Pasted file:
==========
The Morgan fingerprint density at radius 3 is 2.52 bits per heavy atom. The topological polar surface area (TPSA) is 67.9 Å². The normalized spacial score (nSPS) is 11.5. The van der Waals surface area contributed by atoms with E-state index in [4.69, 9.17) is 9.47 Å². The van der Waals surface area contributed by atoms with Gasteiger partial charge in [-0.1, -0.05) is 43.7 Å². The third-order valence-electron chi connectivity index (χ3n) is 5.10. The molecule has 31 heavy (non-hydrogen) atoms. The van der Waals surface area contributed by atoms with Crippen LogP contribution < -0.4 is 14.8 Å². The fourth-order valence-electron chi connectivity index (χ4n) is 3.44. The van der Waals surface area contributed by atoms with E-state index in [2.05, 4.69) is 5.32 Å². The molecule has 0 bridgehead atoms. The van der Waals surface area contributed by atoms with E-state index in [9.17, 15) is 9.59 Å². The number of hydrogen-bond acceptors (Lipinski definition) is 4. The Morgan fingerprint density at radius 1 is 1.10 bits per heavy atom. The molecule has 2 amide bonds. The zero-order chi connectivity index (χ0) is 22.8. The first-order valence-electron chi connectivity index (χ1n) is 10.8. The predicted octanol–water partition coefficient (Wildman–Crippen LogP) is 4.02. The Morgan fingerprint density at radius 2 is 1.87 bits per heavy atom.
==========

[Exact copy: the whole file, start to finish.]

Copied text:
The Morgan fingerprint density at radius 3 is 2.52 bits per heavy atom. The topological polar surface area (TPSA) is 67.9 Å². The normalized spacial score (nSPS) is 11.5. The van der Waals surface area contributed by atoms with E-state index in [4.69, 9.17) is 9.47 Å². The van der Waals surface area contributed by atoms with Gasteiger partial charge in [-0.1, -0.05) is 43.7 Å². The third-order valence-electron chi connectivity index (χ3n) is 5.10. The molecule has 31 heavy (non-hydrogen) atoms. The van der Waals surface area contributed by atoms with Crippen LogP contribution < -0.4 is 14.8 Å². The fourth-order valence-electron chi connectivity index (χ4n) is 3.44. The van der Waals surface area contributed by atoms with E-state index in [2.05, 4.69) is 5.32 Å². The molecule has 0 bridgehead atoms. The van der Waals surface area contributed by atoms with E-state index in [9.17, 15) is 9.59 Å². The number of hydrogen-bond acceptors (Lipinski definition) is 4. The Morgan fingerprint density at radius 1 is 1.10 bits per heavy atom. The molecule has 2 amide bonds. The zero-order chi connectivity index (χ0) is 22.8. The first-order valence-electron chi connectivity index (χ1n) is 10.8. The predicted octanol–water partition coefficient (Wildman–Crippen LogP) is 4.02. The Morgan fingerprint density at radius 2 is 1.87 bits per heavy atom.